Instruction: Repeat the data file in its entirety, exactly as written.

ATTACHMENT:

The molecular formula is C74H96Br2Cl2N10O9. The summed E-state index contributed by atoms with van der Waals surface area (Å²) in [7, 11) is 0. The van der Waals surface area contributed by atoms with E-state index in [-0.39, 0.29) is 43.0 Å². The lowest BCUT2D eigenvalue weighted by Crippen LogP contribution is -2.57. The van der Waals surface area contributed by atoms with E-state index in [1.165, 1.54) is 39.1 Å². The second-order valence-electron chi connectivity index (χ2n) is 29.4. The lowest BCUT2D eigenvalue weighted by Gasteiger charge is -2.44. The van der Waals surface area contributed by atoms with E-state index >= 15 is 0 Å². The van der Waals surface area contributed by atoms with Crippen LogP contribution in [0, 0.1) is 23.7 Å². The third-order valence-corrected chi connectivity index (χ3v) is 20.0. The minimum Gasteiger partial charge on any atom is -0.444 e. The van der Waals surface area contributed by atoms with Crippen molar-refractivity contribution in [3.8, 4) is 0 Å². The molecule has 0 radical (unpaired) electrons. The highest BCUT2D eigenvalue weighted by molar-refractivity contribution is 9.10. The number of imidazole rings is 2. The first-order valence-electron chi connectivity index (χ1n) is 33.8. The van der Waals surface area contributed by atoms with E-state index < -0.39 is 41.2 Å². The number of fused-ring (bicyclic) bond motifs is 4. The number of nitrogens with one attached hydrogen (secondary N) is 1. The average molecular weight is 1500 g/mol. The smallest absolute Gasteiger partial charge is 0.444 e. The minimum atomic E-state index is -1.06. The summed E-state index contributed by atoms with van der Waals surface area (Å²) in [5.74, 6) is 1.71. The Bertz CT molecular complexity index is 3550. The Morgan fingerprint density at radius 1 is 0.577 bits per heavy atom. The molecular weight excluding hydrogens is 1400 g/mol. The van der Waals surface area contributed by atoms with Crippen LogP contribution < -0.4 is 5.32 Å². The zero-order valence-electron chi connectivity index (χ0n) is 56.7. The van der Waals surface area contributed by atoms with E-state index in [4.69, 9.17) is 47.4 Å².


The molecular formula is C74H96Br2Cl2N10O9. The summed E-state index contributed by atoms with van der Waals surface area (Å²) in [7, 11) is 0. The van der Waals surface area contributed by atoms with E-state index in [-0.39, 0.29) is 43.0 Å². The lowest BCUT2D eigenvalue weighted by Crippen LogP contribution is -2.57. The van der Waals surface area contributed by atoms with E-state index in [1.165, 1.54) is 39.1 Å². The second-order valence-electron chi connectivity index (χ2n) is 29.4. The lowest BCUT2D eigenvalue weighted by Gasteiger charge is -2.44. The van der Waals surface area contributed by atoms with E-state index >= 15 is 0 Å². The van der Waals surface area contributed by atoms with Crippen LogP contribution in [0, 0.1) is 23.7 Å². The third-order valence-corrected chi connectivity index (χ3v) is 20.0. The minimum Gasteiger partial charge on any atom is -0.444 e. The van der Waals surface area contributed by atoms with Crippen molar-refractivity contribution in [3.8, 4) is 0 Å². The molecule has 0 radical (unpaired) electrons. The highest BCUT2D eigenvalue weighted by molar-refractivity contribution is 9.10. The number of imidazole rings is 2. The first-order valence-electron chi connectivity index (χ1n) is 33.8. The van der Waals surface area contributed by atoms with E-state index < -0.39 is 41.2 Å². The number of fused-ring (bicyclic) bond motifs is 4. The number of nitrogens with one attached hydrogen (secondary N) is 1. The average molecular weight is 1500 g/mol. The smallest absolute Gasteiger partial charge is 0.444 e. The minimum atomic E-state index is -1.06. The summed E-state index contributed by atoms with van der Waals surface area (Å²) in [5.74, 6) is 1.71. The Bertz CT molecular complexity index is 3550. The Morgan fingerprint density at radius 1 is 0.577 bits per heavy atom. The molecular weight excluding hydrogens is 1400 g/mol. The van der Waals surface area contributed by atoms with Crippen LogP contribution < -0.4 is 5.32 Å². The zero-order valence-electron chi connectivity index (χ0n) is 56.7. The van der Waals surface area contributed by atoms with E-state index in [4.69, 9.17) is 47.4 Å².